Thomas, Dylan (Marlais)

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Date: Edition 1 1995
Publisher: Merriam-Webster, Inc.
Document Type: Biography
Length: 487 words

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Thomas, Dylan (Marlais) (b. Oct. 27, 1914, Swansea, Glamorgan, Wales--d. Nov. 9, 1953, New York, N.Y., U.S.)

Welsh poet and prose writer whose work is known for comic exuberance, rhapsodic lilt, and pathos.

Thomas grew up in southwestern Wales. He performed poorly at school but through his own efforts gained a vast knowledge of English poetry. At age 16 he left school to work as a reporter on the South Wales Evening Post. His first book, 18 Poems (1934), announced a strikingly new and individual voice in English poetry.

At age 21 Thomas moved to London, and in 1937 he married Caitlin Macnamara. During these years he developed his highly original verse style, producing Twenty-Five Poems in 1936 and The Map of Love in 1939. These poems provided a great contrast to the then-prevailing taste in English literature; they were primitive and had an overtly emotional impact. Thomas' concern with sound and rhythm and his mingling of sexual imagery and biblical phrasing made his work a sensation.

By the end of the 1930s, Thomas was famous in literary circles. Debt and heavy drinking began to take their toll on him. In 1947 he suffered a sort of mental breakdown but refused psychiatric assistance. Although the Thomases moved to Oxford, he continued to work in London, adding exhaustion to his difficulties. In 1949 Thomas returned to Wales, and in the following year he took his first American tour. There were four tours--one in 1950, one in 1952, and two in 1953; while on tour he collapsed and died.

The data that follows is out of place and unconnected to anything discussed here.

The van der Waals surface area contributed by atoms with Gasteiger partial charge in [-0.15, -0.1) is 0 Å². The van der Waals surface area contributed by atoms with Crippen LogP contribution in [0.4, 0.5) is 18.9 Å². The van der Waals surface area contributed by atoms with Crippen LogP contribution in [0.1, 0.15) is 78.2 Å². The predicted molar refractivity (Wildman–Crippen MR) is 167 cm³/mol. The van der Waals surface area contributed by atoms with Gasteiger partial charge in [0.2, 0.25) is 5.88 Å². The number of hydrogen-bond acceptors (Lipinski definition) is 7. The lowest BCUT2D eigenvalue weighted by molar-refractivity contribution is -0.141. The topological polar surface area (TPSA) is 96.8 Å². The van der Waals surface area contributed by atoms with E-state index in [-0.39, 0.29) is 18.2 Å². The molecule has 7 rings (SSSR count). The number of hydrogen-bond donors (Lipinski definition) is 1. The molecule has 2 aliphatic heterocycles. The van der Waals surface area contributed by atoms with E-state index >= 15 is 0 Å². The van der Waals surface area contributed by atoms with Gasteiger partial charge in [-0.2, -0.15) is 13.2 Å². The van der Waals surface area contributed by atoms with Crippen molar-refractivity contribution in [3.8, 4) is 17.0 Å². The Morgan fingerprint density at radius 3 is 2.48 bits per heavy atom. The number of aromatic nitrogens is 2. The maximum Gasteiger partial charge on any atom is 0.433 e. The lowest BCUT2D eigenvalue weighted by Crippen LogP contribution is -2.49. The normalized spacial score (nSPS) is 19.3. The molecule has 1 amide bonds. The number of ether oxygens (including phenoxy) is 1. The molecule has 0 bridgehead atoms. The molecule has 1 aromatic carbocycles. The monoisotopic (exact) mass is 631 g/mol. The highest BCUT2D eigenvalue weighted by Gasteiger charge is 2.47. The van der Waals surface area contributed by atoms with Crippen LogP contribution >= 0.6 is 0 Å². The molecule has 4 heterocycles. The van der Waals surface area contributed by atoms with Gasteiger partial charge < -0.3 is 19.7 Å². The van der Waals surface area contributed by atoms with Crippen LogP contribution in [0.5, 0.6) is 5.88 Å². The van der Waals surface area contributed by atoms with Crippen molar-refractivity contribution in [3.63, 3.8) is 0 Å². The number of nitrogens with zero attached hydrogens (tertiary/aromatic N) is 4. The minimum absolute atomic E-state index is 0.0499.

Among his best-known works are the poems collected in Deaths and Entrances (1946). More accessible than his earlier verse, these poems confirm Thomas as a religious poet; in them he often adopts a bardic tone and claims a priestlike function for the poet. In such poems as Fern Hill, Thomas exhibits complex technical discipline and verbal harmonies that are unique in English poetry. In 1952 Thomas published In Country Sleep (containing, among other notable poems, his "Do NotGo Gentle Into That Good Night") and his Collected Poems. The latter volume was an immediate success in England and the United States.

Thomas' prose is linked with his development as a poet, and his first stories, included in The Map of Love and A Prospect of the Sea (1955), are a by-product of the early poetry. But in Portrait of the Artist as a Young Dog (1940), the half-mythical Welsh landscapes of the early stories have been replaced by realistically and humorously observed scenes. The poet's growing consciousness of himself and of the world around him is presented with the characteristic blend of humor and pathos which is later given such lively expression in his play Under Milk Wood (1954). Quite possibly his best-known prose is that found in his reminiscence Child's Christmas in Wales, A (1955), a celebration of the characters, events, and presents that form a child's experience of holiday.

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Gale Document Number: GALE|A148924064